Raised by grandparents in a NYC community of an extremely orthodox Jewish sect, Deborah never felt like she belonged, and she never felt she would be good enough for either others or God. This memoir can be disturbing at times, and some revelations, such as this group’s belief that even speaking English or reading books written in English can be polluting and are therefore forbidden show the extent that some cultures go to enforce their beliefs on others. Needless to say, this author kept many of her own secrets and broke many rules to become a good enough writer to use her memoir as a main vehicle for freeing herself from the oppression of her childhood and early married years.

How long will life be a trial for her? Will she be able to take her baby boy with her when she escapes? This book kept me reading and reading. It is yet another example of ‘ideas’ not being the enemy, but rather ‘fear of ideas’ being the true danger.

Reviewed by Grace

American Sniper: the autobiography of the most lethal sniper in U.S. military history by Chris Kyle

I read this so I could walk my talk about being open-minded and out of curiosity about just what is inside a sniper’s head. This is the autobiography of our American Navy Seal who has the most confirmed kills. I quickly found I was not interested in the details of the weapons nor the fights; I focused on finding his statements of beliefs and emotions, as well as the lengthy thoughts by his wife, who along with their sons, lived through his being deployed four separate times over several years. The focus on his wife’s experience definitely gave both sides of the story more definition.

Mr. Kyle loved his job and believed every single kill target was evil and deserved to die. He drew the line at killing a child who was used by adults to have a grenade. He successfully defused that situation.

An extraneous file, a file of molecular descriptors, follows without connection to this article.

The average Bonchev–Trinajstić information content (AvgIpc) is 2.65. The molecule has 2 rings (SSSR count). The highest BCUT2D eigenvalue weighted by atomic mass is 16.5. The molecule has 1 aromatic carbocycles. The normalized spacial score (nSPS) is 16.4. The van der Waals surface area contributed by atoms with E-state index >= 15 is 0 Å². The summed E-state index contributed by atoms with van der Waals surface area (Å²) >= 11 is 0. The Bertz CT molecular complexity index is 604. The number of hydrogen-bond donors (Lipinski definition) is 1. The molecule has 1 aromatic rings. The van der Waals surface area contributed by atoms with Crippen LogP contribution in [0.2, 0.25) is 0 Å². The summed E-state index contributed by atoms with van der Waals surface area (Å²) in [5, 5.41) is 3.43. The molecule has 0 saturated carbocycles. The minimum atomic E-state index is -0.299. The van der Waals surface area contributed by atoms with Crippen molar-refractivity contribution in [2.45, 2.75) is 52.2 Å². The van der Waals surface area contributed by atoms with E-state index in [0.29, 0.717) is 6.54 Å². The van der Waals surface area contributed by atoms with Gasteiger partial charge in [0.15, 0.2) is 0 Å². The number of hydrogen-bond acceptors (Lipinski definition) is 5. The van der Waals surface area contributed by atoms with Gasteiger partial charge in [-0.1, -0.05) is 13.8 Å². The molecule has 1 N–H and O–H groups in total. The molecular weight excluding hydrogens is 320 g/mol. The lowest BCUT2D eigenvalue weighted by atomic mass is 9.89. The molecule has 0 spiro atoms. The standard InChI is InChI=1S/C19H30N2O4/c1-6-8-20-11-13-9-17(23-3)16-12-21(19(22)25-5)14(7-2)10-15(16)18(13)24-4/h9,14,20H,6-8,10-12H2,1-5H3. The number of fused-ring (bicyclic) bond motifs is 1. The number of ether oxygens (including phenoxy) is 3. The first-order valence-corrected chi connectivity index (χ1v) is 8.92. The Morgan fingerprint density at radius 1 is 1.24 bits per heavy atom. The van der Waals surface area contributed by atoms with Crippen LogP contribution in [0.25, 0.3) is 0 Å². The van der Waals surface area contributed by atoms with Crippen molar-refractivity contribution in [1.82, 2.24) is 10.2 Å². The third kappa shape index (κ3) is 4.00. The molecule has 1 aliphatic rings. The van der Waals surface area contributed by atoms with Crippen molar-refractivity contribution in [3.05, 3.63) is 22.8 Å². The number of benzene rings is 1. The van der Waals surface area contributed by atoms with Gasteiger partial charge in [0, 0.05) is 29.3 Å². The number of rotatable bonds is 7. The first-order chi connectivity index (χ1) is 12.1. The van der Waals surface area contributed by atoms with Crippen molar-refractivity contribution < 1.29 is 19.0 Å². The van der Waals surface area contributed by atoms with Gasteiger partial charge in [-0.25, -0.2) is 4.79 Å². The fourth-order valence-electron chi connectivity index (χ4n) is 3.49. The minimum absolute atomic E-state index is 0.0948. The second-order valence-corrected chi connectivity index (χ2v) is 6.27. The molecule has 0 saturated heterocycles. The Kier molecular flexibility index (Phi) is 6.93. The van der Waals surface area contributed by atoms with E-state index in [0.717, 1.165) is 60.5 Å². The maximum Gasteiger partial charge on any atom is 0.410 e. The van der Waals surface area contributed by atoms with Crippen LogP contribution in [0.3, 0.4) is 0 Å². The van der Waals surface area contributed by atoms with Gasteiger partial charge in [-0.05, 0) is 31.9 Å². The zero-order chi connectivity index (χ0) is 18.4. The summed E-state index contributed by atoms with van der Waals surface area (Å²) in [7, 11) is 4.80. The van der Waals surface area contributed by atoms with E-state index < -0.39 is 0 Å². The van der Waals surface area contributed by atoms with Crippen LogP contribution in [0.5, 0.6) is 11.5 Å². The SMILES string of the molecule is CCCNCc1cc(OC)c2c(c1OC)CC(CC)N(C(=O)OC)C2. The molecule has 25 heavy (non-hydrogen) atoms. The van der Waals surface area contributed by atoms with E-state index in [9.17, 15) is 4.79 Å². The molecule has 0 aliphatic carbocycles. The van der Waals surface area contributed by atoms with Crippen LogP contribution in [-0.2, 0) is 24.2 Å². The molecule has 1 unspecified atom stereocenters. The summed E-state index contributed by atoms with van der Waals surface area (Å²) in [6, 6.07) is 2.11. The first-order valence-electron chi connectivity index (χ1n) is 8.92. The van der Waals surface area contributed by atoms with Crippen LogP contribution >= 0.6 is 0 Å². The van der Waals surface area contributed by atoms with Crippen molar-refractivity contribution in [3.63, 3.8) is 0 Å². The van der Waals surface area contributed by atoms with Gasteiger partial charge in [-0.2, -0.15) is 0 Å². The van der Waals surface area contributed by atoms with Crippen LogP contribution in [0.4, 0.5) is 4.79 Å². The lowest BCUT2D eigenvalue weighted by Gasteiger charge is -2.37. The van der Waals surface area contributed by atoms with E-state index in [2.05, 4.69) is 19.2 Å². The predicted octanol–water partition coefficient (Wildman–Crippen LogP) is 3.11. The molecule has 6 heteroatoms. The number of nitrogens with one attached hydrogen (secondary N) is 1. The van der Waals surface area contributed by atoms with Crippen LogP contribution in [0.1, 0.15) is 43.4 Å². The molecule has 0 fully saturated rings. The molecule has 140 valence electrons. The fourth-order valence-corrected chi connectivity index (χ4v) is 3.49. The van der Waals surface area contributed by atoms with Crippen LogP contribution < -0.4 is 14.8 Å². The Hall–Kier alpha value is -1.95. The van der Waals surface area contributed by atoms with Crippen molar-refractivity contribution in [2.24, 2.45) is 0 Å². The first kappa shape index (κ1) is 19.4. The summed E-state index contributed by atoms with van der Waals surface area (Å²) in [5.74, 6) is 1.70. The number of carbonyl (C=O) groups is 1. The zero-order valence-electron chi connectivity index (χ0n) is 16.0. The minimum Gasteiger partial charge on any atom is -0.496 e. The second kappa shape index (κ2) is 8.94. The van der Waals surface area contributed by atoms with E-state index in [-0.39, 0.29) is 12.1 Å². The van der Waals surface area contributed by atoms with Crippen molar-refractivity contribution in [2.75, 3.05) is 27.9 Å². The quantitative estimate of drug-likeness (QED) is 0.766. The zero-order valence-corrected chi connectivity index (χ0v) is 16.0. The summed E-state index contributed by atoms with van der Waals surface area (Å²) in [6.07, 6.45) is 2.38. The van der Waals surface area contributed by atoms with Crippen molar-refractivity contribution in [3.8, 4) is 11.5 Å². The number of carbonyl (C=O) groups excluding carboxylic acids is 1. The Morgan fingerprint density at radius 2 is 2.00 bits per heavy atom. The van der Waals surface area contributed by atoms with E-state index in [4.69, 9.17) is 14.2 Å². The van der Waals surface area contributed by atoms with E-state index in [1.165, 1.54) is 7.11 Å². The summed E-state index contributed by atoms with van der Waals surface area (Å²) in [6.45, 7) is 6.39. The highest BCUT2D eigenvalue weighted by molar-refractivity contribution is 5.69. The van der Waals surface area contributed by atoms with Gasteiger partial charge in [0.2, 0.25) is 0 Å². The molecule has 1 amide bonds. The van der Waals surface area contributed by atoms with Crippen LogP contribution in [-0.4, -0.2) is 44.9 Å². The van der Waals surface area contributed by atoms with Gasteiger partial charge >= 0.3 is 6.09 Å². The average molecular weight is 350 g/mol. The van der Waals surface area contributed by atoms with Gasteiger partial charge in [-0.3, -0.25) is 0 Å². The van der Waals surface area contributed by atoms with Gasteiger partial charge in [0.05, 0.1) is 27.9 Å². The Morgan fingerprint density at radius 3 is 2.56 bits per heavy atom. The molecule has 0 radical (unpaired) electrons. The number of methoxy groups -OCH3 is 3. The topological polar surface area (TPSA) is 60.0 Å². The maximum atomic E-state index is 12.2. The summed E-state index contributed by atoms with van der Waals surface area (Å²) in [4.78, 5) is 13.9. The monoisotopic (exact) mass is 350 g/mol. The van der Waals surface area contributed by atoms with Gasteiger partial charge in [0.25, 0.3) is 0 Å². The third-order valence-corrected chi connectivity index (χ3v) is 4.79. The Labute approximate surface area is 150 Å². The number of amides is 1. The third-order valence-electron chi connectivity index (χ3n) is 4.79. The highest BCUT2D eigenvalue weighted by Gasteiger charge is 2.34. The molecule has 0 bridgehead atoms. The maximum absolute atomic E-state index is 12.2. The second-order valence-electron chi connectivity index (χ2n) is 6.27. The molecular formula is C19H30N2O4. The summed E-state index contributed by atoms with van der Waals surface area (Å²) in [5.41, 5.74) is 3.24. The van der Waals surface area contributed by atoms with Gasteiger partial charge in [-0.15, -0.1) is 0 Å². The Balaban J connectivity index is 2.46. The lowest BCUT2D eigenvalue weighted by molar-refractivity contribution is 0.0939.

I was surprised to also see Mr. Kyle say he had fun.  Frankly, the book literally gave me a nightmare the night after finishing reading it: I dreamed about an environment where ‘an eye for an eye’ is followed as the rule.  I won’t be as quick to take on books for the reason of being open-minded in the future, but it was an interesting look into the mind of someone who believes himself to be honest and upright and totally different from me. While I gained understanding, I cannot say I gained any sympathy, except for the loss of his friends who died.

Reviewed by Grace

Grace and Grit: my fight for equal pay and fairness at Goodyear and beyond by Lily M. Ledbetter

Lily Ledbetter’s autobiography.

She takes us from her childhood through the signing, by President Obama, of the Lily Ledbetter Act.   It’s a quick read and it is heartbreaking, inspirational and historical.   She tells a story almost painful in its honesty.   A must read for those who may question why we need additional laws to insure pay equity.

Reviewed by Iris

Born Standing Up: A Comic’s Life by Steve Martin

Mr. Martin says, “I was not naturally talented–I didn’t sing, dance, or act–though working around that minor detail made me inventive.”  He writes thoughtfully and honestly about the development of his particular style of wackiness, and his fascinating rise from having audiences of 8 or 12 at Knotts Berry Farm to over 45,000 at the end of his time in stand-up comedy. I do not call it ‘the height’ of his career because at the end, he felt his creative soul juices drying up, and for those of us in his generation, it’s hard to believe he has been gone from stand-up for 25 years.  Today he is author of nonfiction, plays, screenplays, novels, and of course is a banjo musician since his childhood.  Behind- the-scenes accounts of people, place, and time especially in the 60s and 70s are entwined with his search for love, both familial and soul-partner types, are moving, though he simply describes the highs and lows and keeps his emoting to himself. I respect and admire him more than ever now.

Reviewed by Laura